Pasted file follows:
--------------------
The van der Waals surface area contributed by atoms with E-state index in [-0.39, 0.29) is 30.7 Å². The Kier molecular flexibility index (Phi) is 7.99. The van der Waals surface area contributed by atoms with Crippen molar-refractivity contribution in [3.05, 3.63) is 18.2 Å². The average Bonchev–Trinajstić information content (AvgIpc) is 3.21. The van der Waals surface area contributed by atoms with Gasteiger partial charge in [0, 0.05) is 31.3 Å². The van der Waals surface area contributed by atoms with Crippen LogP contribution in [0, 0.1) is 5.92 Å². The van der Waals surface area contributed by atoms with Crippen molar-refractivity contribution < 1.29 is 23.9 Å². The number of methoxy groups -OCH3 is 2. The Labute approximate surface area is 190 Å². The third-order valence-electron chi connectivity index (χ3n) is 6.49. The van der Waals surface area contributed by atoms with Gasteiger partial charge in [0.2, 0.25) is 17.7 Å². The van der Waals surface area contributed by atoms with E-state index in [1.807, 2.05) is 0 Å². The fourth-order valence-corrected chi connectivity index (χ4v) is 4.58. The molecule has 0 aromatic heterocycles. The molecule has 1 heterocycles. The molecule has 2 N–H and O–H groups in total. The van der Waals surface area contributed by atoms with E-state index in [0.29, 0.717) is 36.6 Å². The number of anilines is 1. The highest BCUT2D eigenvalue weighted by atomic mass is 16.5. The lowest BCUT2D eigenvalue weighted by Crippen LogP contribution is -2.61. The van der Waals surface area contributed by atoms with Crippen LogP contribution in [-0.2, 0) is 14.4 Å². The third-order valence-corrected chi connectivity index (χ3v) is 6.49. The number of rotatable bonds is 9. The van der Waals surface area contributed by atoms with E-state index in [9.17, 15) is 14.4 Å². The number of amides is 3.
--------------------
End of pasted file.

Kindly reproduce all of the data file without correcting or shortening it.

The van der Waals surface area contributed by atoms with E-state index in [-0.39, 0.29) is 30.7 Å². The Kier molecular flexibility index (Phi) is 7.99. The van der Waals surface area contributed by atoms with Crippen molar-refractivity contribution in [3.05, 3.63) is 18.2 Å². The average Bonchev–Trinajstić information content (AvgIpc) is 3.21. The van der Waals surface area contributed by atoms with Gasteiger partial charge in [0, 0.05) is 31.3 Å². The van der Waals surface area contributed by atoms with Crippen LogP contribution in [0, 0.1) is 5.92 Å². The van der Waals surface area contributed by atoms with Crippen molar-refractivity contribution < 1.29 is 23.9 Å². The number of methoxy groups -OCH3 is 2. The Labute approximate surface area is 190 Å². The third-order valence-electron chi connectivity index (χ3n) is 6.49. The van der Waals surface area contributed by atoms with Gasteiger partial charge in [0.2, 0.25) is 17.7 Å². The van der Waals surface area contributed by atoms with E-state index in [1.807, 2.05) is 0 Å². The fourth-order valence-corrected chi connectivity index (χ4v) is 4.58. The molecule has 0 aromatic heterocycles. The molecule has 1 heterocycles. The molecule has 2 N–H and O–H groups in total. The van der Waals surface area contributed by atoms with E-state index in [0.29, 0.717) is 36.6 Å². The number of anilines is 1. The highest BCUT2D eigenvalue weighted by atomic mass is 16.5. The lowest BCUT2D eigenvalue weighted by Crippen LogP contribution is -2.61. The van der Waals surface area contributed by atoms with Crippen LogP contribution in [-0.2, 0) is 14.4 Å². The third-order valence-corrected chi connectivity index (χ3v) is 6.49. The number of rotatable bonds is 9. The van der Waals surface area contributed by atoms with E-state index in [9.17, 15) is 14.4 Å². The number of amides is 3.